Is a CV a Cover Letter? (With Tips for Writing Both)

By Indeed Editorial Team

Published August 17, 2021

The Indeed Editorial Team comprises a diverse and talented team of writers, researchers and subject matter experts equipped with Indeed's data and insights to deliver useful tips to help guide your career journey.

Related: How to Write a CV for a Job Application: Step by Step Guide

CVs and cover letters are both job application materials, but they are not the same. While CVs provide information in a concise way, cover letters are typically longer and provide context and detail to your qualifications. Understanding the difference between a CV and a cover letter allows you to optimize your application materials, write to your industry's expectations, and have a better chance of being invited to interview. In this article, we answer the question, "Is a CV a cover letter?", detail what to include in the two documents, and explore 10 tips to help you write your own.

Is a CV a cover letter?

CVs and cover letters are both used to communicate your skills and qualifications when applying for a job. Your CV, or curriculum vitae, summarizes your professional experience, qualifications, and skills. You can include experience from the past 10 to 15 years, including any opportunities where you volunteered. Your CV targets your industry, potential employer, and job title. CVs usually have the following sections: career summary, education, professional qualifications, work experience, and volunteering experience. Some candidates also include a personal statement at the beginning of their CV.

Present this information with bullet points, lists, and short sentences. When possible, include statistics and concrete information that proves your value to your previous employer. Cover letters expand on the information included in your CV. They provide more context to explain your value to the company. In your CV, you may mention an increase in productivity as an accomplishment for a previous job. In your cover letter, you may elaborate on how you increased productivity, how to measure productivity, and how that increase benefited the team. A cover letter is your opportunity to convince the recruiter to hire you.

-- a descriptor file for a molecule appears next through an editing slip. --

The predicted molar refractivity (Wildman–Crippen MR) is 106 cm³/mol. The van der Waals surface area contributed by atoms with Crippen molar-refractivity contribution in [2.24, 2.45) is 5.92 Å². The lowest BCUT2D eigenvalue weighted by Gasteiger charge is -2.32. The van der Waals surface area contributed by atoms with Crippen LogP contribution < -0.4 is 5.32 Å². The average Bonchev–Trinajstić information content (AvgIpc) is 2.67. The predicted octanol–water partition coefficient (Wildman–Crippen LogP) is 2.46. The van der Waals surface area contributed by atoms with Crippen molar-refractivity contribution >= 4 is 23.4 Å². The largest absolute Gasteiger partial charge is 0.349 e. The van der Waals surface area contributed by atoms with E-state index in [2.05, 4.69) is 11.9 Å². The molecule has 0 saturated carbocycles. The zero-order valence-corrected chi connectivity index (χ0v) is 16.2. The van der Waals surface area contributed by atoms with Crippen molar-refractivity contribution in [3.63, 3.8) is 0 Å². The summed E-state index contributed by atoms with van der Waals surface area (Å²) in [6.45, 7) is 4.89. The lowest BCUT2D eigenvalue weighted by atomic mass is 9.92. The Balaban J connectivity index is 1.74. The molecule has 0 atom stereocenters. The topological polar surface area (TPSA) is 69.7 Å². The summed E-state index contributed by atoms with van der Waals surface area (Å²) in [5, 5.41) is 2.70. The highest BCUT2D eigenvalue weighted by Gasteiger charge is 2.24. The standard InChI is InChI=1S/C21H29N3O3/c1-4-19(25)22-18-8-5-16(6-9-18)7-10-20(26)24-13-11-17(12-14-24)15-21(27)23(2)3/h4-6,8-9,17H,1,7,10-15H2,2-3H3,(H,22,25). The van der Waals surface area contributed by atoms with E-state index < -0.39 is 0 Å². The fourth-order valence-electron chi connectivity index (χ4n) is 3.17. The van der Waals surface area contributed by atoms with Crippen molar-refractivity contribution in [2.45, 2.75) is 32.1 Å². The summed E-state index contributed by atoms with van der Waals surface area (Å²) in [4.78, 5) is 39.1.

Related: Guide To Writing a Professional CV

What to include in your CV

Here is a list of components to include in your CV:

Personal information

Your CV needs to have your professional title, full legal name, address, and any other pertinent information. Employers use this information to both identify you and to contact you in the future. Consider including your email, home phone number, and cell phone number.

Personal statement

Your personal statement is a brief overview of who you are and what you offer. This is also your opportunity to discuss your goals and how your experience aids you in accomplishing those goals. You can use this section to describe information that is later elaborated upon in your cover letter.